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Clin Infect Dis. 2008 Nov 1;47(9):1162-70. doi: 10.1086/592257.

Emergence of Clostridium difficile infection due to a new hypervirulent strain, polymerase chain reaction ribotype 078.

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Department of Medical Microbiology, Leiden University Medical Center, Leiden, The Netherlands.



Since 2005, an increase in the prevalence of Clostridium difficile infection (CDI) due to polymerase chain reaction ribotype 078 has been noticed in The Netherlands. This strain has also been identified as the predominant strain in pigs and calves.


CDI caused by type 078 was studied in relation to CDI caused by the hypervirulent type 027 and by types other than 027 and 078. Human and porcine isolates were further investigated and characterized by multilocus variable number tandem repeat analysis.


From February 2005 through February 2008, the incidence of type 078 among isolates obtained from 1687 patients increased from 3% to 13%. Compared with patients infected with type 027, patients infected with type 078 were younger (67.4 vs. 73.5 years; P < .01) and more frequently had community-associated disease (17.5% vs. 6.7%; odds ratio, 2.98; 95% confidence interval, 2.11-8.02); rates of severe diarrhea (38.9% vs. 40.0%) and attributable mortality (3.8% vs. 4.0%) were similar in both groups. Compared with patients infected with other types, patients infected with type 078 more frequently received fluoroquinolone therapy (29.4% vs. 19.8%; odds ratio, 2.17; 95% confidence interval, 1.06-4.44). Type 078 isolates contained genes for toxin A, toxin B, binary toxin, and a 39-base pair deletion in toxin regulator gene (tcdC), as well as a point mutation at position 184, resulting in a stop codon. Multilocus variable number tandem repeat analysis of 54 human and 11 porcine isolates revealed 4 clonal complexes containing both porcine and human isolates.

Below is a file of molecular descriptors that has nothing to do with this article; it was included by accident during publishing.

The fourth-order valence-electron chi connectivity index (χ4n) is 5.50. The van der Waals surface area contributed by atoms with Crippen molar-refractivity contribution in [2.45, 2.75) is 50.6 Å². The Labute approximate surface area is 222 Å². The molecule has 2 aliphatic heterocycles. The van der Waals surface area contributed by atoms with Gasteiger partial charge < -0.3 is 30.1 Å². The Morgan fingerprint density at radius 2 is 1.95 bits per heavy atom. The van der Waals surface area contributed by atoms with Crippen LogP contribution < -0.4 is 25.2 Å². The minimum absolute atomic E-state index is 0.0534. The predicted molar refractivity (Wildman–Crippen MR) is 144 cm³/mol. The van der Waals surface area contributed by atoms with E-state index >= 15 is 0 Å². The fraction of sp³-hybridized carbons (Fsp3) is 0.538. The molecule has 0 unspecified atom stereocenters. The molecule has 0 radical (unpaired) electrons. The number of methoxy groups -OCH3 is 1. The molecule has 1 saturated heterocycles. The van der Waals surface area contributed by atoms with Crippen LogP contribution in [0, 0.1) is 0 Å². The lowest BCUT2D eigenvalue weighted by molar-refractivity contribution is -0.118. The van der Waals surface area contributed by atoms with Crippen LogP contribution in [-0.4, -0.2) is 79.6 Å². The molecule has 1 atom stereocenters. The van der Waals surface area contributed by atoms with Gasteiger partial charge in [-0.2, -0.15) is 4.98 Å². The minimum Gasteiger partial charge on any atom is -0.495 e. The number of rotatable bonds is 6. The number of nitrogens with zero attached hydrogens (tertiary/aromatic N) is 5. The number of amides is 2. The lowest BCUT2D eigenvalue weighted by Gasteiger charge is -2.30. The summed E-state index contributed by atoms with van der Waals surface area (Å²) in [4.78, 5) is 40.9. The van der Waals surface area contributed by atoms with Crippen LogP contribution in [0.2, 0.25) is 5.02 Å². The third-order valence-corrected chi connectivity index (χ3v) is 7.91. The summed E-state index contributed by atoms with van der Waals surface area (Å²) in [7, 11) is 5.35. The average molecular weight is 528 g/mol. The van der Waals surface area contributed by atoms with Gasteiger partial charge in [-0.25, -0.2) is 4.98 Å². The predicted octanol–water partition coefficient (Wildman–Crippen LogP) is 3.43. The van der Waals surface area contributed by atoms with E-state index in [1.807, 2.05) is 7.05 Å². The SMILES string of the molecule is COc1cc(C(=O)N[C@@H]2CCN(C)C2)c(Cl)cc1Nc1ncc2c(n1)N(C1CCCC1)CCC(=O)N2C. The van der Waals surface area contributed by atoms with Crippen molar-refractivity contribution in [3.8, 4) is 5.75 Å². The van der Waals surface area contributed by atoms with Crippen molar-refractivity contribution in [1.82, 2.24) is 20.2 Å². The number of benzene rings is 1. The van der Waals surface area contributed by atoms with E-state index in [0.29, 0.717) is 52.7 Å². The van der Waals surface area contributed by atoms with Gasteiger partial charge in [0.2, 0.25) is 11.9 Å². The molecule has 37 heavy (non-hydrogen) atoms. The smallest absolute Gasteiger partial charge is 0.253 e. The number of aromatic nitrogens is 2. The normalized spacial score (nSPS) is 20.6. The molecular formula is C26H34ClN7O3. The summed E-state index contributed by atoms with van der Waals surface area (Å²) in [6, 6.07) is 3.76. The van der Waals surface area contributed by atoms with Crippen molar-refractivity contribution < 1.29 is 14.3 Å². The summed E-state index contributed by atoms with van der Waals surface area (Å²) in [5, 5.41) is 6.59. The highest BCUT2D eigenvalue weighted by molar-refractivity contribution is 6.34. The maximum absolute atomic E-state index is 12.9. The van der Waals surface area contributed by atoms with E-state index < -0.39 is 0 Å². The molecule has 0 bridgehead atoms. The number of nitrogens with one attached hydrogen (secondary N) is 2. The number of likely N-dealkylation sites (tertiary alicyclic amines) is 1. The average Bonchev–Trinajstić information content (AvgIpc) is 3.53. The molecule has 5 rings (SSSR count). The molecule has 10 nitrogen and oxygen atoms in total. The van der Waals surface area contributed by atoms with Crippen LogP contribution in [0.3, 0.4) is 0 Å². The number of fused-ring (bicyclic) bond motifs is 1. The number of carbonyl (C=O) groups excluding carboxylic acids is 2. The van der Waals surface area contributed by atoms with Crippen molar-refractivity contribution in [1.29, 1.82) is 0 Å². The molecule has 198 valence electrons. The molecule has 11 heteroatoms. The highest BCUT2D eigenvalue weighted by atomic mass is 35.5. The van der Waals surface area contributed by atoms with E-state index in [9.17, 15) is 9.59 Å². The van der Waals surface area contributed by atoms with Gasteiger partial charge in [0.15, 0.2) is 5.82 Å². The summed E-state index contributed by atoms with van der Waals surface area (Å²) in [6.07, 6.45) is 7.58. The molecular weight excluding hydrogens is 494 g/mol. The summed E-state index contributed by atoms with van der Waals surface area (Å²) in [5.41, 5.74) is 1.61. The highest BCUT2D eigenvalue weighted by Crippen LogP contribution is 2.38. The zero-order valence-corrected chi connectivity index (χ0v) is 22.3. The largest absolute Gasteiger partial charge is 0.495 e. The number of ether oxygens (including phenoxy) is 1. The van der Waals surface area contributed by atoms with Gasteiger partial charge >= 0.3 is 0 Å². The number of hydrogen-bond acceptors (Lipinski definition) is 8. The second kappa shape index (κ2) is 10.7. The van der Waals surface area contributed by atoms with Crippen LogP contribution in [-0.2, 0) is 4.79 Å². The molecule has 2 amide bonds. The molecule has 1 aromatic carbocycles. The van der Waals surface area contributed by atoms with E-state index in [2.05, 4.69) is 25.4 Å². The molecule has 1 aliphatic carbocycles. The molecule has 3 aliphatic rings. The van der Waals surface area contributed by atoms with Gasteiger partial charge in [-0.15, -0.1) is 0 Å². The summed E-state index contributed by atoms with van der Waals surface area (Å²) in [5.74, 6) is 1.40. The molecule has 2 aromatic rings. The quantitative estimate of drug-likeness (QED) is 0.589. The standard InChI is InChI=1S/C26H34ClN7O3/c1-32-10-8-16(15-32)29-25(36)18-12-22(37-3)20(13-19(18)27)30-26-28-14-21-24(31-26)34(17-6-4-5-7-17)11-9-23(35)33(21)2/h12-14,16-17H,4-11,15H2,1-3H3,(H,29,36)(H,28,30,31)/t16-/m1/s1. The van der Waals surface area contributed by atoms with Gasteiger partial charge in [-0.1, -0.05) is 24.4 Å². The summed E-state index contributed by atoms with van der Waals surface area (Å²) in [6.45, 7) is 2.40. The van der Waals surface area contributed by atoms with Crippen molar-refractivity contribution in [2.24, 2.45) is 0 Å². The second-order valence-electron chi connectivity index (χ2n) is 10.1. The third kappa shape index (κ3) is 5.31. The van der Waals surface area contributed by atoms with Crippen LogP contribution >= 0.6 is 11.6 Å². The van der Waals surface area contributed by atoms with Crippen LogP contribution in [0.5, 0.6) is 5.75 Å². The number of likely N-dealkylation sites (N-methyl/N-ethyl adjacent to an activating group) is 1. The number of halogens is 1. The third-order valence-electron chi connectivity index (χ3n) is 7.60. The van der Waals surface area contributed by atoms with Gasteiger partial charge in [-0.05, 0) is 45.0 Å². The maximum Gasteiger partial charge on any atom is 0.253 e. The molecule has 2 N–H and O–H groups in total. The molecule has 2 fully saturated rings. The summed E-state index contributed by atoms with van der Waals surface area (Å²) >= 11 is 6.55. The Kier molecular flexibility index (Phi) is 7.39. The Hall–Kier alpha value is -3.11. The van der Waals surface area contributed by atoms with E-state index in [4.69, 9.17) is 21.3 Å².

CDI due to type 078 and CDI due to type 027 present with similar severity, but CDI due to type 078 affects a younger population and is more frequently community associated. C. difficile type 078 isolates from humans and pigs are highly genetically related.

[Indexed for MEDLINE]

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